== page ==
7.1. The objective of machine learning¶
Basically, ML tasks tend to fall into two sets of tasks:
Prediction accuracy (e.g. of the label or the group detection)
Feature selection (which X variables and non-linearities should be in the model)
And for both of those, the idea is that what the model learns will work out-of-sample. In the framework of our machine learning workflow, what this means is that after we pick our model in step 5, we only get one chance to apply it on test data and then will move to production models. We want our model to perform as well at step 6 and in production as it does while we train it!
Key takeaway #1
The key to understanding most of the choices you make in a ML project is to remember: The focus of ML is to learn something that generalizes outside of the data we have already!
Econometrically, the goal is to estimate a model on a sample (the data we have) that works on the population (all of the data that can and will be generated in the real world).
7.1.1. Model Risk¶
A model will create predictions, and those predictions will be wrong to some degree when we generalize outside our initial data.
It turns out we can decompose the expected error of a model like this1
Let’s define those terms:
Def: Is errors stemming from the model’s assumptions in how it predicts the outcome variable. (It is the opposite of model accuracy.)
Complexity helps: Adding more variables or polynomial transformations of existing variables will usually reduce bias
Adding more data to the training dataset can (but might not) reduce bias
Def: Is extent to which estimated model varies from sample to sample
Complexity hurts: Adding more variables or polynomial transformations of existing variables will usually increase model variance
Adding more data to the training dataset will reduce variance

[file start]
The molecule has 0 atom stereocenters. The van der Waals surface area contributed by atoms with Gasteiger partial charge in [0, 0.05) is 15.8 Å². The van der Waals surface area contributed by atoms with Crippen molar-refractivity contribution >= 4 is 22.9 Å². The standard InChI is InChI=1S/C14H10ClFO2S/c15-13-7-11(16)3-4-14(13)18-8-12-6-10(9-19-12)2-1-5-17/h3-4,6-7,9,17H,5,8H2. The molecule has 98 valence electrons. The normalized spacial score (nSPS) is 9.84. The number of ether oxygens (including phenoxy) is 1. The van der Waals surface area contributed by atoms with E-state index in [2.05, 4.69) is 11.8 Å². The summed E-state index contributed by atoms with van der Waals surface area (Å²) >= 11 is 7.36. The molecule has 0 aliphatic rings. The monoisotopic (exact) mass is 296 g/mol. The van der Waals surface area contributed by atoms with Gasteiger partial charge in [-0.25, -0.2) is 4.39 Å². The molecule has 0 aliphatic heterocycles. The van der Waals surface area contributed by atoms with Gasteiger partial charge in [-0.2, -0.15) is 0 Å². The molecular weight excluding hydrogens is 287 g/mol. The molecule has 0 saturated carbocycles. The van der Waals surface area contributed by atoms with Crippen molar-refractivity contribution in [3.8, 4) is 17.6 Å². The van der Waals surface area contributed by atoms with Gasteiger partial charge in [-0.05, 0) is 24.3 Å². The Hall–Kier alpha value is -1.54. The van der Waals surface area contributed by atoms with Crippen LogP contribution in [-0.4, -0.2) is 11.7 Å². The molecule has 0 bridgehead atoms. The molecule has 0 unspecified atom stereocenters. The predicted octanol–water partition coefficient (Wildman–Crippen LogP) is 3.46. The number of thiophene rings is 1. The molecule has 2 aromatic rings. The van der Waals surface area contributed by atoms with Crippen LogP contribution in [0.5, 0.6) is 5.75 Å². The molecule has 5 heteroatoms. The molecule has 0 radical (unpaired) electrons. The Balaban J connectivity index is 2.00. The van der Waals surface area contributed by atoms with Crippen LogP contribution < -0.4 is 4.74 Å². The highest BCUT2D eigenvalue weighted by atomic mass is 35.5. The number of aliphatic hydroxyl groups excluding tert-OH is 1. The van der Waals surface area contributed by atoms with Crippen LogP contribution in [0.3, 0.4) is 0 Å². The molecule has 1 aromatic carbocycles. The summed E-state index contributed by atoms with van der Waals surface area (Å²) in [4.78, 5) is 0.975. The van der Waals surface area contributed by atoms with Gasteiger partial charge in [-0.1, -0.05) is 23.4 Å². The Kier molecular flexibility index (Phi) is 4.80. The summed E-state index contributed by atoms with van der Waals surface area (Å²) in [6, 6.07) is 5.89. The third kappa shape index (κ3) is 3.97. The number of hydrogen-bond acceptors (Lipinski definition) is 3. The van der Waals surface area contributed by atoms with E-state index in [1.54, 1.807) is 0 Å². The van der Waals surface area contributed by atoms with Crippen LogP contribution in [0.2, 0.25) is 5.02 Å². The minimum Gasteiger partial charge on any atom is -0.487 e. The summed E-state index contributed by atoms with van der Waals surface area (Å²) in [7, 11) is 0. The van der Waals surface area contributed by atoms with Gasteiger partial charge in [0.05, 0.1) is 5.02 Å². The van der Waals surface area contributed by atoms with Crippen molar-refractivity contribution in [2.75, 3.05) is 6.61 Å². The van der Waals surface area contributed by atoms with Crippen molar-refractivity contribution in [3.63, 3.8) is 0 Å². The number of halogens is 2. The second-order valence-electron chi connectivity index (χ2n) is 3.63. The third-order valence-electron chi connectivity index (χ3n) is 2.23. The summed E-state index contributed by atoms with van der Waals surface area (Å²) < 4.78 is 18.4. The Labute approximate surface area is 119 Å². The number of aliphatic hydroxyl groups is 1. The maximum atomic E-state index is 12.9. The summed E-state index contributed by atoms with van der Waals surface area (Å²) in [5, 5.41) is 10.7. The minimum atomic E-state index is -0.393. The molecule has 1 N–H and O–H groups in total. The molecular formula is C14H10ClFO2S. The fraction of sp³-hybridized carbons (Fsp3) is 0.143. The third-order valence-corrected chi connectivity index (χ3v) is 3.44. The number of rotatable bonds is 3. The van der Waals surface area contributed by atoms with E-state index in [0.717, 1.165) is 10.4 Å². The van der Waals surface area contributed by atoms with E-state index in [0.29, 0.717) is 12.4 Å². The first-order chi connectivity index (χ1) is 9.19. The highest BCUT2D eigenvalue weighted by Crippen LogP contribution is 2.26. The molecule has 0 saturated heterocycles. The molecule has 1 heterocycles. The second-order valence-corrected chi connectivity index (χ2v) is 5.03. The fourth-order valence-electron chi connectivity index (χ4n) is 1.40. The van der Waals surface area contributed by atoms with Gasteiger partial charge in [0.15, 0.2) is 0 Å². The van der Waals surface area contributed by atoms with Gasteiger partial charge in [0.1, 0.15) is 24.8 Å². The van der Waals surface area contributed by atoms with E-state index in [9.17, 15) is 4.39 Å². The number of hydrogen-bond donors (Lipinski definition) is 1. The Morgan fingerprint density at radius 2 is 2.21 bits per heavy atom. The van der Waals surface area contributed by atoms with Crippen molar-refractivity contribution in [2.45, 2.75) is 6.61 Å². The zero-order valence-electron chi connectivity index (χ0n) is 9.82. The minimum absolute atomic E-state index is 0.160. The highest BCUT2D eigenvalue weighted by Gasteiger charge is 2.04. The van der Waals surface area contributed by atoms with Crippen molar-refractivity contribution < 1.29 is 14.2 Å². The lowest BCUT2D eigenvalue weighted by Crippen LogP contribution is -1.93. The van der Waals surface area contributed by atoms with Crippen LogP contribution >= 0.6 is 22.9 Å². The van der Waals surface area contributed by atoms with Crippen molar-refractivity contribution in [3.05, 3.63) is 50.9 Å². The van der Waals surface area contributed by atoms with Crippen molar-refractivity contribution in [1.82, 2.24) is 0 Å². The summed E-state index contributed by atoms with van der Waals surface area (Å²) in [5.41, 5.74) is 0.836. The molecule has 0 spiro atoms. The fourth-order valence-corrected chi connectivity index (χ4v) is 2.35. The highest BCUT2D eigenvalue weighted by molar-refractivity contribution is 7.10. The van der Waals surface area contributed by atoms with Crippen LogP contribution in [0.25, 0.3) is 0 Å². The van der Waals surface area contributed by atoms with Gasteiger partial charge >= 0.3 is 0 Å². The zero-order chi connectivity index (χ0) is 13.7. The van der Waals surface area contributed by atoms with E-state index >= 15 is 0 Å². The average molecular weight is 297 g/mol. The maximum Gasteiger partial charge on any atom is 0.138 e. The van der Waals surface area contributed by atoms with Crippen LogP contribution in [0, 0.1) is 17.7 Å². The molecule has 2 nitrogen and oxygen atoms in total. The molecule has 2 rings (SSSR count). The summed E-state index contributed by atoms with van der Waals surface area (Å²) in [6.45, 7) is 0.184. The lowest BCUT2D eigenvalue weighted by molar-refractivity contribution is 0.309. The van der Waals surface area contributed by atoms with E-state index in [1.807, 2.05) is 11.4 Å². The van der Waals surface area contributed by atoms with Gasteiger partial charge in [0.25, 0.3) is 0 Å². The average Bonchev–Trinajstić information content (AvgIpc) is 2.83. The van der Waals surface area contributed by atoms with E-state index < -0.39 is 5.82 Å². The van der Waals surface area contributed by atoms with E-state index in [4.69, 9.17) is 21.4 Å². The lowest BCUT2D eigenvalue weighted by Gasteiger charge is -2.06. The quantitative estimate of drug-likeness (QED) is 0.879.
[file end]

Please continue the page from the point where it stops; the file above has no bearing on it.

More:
Def: Randomness in the data generating process beyond our understanding
To reduce the noise term, you need more data, better data collection, and more accurate measurements
7.1.2. The bias-variance tradeoff¶
Key takeaway #2
Changing the complexity of a model changes the model’s bias and variance, and there is an optimal amount of complexity.
THE FUNDAMENTAL TRADEOFF: Increasing model complexity increases its variance but reduces its bias
Models that are too simple have high bias but low variance
Models that are too complex have the opposite problem
Collecting a TON of data can allow you to use complex models with less variance
This is the essence of the bias-variance tradeoff, a fundamental issue that we face in choosing models for prediction.”2
Let’s work through these ideas visually in the next three tabs:
We want to minimize model risk. In the graph below, that is called “Test Error”.
Models that are too simple are said to be “underfit” (take steps to reduce bias)
In the graph below, an underfit model is on the left side of the picture
Models that are too complicated are said to be “overfit” (take steps to reduce variance)
In the graph below, an overfit model is on the right side of the picture
In the chart below, the blue line depicts how well your model does on the “training sample”, meaning: The data the model is trained on. The red line shows how well your model does on data it has never seen before, a so-called “validation sample”.
Models that are too simple perform poorly (low scores, high bias)
Models that are too complex perform well in training but poorly outside that sample (high variance, the gap between the lines)
7.1.3. Minimizing model risk¶
Our tools to minimize model risk are
More data! (Often helps, but not always.)
Model selection - picking the right model for your setting
I added some good external resources in the links above on feature engineering and model selection. The next pages here will dig into model evaluation because it gets at the flow of testing a model.